3. Vendor consolidation: Large technology providers are expanding their market share by acquiring the platforms to round out their product suites and better handle the total employee lifecycle. Businesses continue to struggle with vendor and system integration/communication across the organization for centralized/consolidated reporting.

  4. Technology and compliance: Technology is adapting to ongoing statutory changes, ensuring that HR is operating within the confines of the law. With the introduction/continuation of Affordable Care Act, there is a trend of private and state benefits exchanges (marketplaces). Employees have the consumer power to purchase their benefits online. Organizations that are not using technology in all aspects of HR will struggle to be current and compliant with ever-changing regulations. Existing tools include E-Verify, flexible benefits/spending accounts, compliance testing and others.  Code of conduct and sexual harassment training applications not only help monitor who has completed training, they guarantee that the training is current. These tools allow tasks to be performed online, saving HR time and empowering employees to complete things on “their time.” 

  5. Telecommuting: While the overall global trend is still holacracy (i.e., removing power from a management hierarchy and distributing it across self-organized teams) and flat organizations, depending on the culture, companies are beginning to pull back on telecommuting and open office space because of a drop in productivity. Opinions on open space versus fixed offices differ. Some organizations and employees are realizing that not all operational jobs can or should be telecommuting jobs. Other organizations are seeing that the workforce is getting flatter and location does not matter. This change in telecommuting is causing HR to evaluate who should and should not telecommute.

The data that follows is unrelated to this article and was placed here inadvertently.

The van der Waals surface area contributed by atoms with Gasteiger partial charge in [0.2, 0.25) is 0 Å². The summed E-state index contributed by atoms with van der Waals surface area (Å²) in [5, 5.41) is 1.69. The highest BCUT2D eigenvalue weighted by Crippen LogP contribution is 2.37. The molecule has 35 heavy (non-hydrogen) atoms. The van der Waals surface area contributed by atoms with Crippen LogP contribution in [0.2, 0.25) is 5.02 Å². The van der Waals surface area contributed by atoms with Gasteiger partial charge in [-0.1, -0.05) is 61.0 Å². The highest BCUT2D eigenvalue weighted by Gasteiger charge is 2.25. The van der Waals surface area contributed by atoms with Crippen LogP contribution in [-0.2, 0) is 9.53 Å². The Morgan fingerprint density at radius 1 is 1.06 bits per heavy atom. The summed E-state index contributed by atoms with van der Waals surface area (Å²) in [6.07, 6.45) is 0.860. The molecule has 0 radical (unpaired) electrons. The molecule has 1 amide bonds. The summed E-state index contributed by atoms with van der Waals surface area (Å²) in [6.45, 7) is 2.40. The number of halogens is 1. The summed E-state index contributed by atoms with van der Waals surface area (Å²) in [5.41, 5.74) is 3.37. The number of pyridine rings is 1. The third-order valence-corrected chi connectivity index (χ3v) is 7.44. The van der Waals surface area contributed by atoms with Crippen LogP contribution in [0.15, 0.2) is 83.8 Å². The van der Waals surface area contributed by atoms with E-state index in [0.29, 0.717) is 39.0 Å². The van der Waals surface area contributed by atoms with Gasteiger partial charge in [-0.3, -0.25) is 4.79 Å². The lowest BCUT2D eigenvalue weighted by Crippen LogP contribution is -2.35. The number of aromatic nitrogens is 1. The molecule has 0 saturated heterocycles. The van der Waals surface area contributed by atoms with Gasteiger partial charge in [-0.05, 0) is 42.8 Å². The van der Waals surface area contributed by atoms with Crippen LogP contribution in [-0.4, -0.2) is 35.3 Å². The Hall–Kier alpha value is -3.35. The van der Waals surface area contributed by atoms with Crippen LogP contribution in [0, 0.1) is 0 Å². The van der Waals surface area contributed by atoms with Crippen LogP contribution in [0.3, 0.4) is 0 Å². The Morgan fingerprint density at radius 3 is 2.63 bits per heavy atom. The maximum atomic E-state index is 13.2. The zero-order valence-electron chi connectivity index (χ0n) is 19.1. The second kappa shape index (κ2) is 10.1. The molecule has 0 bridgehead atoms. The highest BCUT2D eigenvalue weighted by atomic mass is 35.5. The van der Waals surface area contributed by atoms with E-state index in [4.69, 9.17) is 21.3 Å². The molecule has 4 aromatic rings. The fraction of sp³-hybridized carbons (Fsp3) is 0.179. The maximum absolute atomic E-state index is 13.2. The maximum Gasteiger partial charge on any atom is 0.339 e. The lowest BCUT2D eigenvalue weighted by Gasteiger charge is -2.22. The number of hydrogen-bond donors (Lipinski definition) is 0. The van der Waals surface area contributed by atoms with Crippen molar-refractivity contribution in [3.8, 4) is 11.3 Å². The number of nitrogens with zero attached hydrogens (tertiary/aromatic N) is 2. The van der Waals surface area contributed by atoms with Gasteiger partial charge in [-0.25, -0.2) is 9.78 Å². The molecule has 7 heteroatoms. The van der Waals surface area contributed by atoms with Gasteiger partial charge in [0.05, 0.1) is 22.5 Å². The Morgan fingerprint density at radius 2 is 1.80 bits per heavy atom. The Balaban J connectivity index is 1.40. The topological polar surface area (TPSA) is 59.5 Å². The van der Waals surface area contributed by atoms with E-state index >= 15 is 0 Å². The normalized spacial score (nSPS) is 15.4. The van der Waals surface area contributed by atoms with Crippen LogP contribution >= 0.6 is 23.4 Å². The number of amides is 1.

6. Talent insight: Knowing more about your employees, their skill sets and background outside of what is found in the traditional HR file is going to be essential for the employee’s future, the growth of the company and succession planning. Employees are more likely to keep their social media profiles up to date than they are to notify HR when their skills and education have changed. HR measurement, employee measurement and user-centric analytics need to include merging data from many sources, not just HRIS. Building internal talent networks and finding the resources to get the job done become easier with this technology. These tools can also support HR in evaluating who should and should not be a manager of people.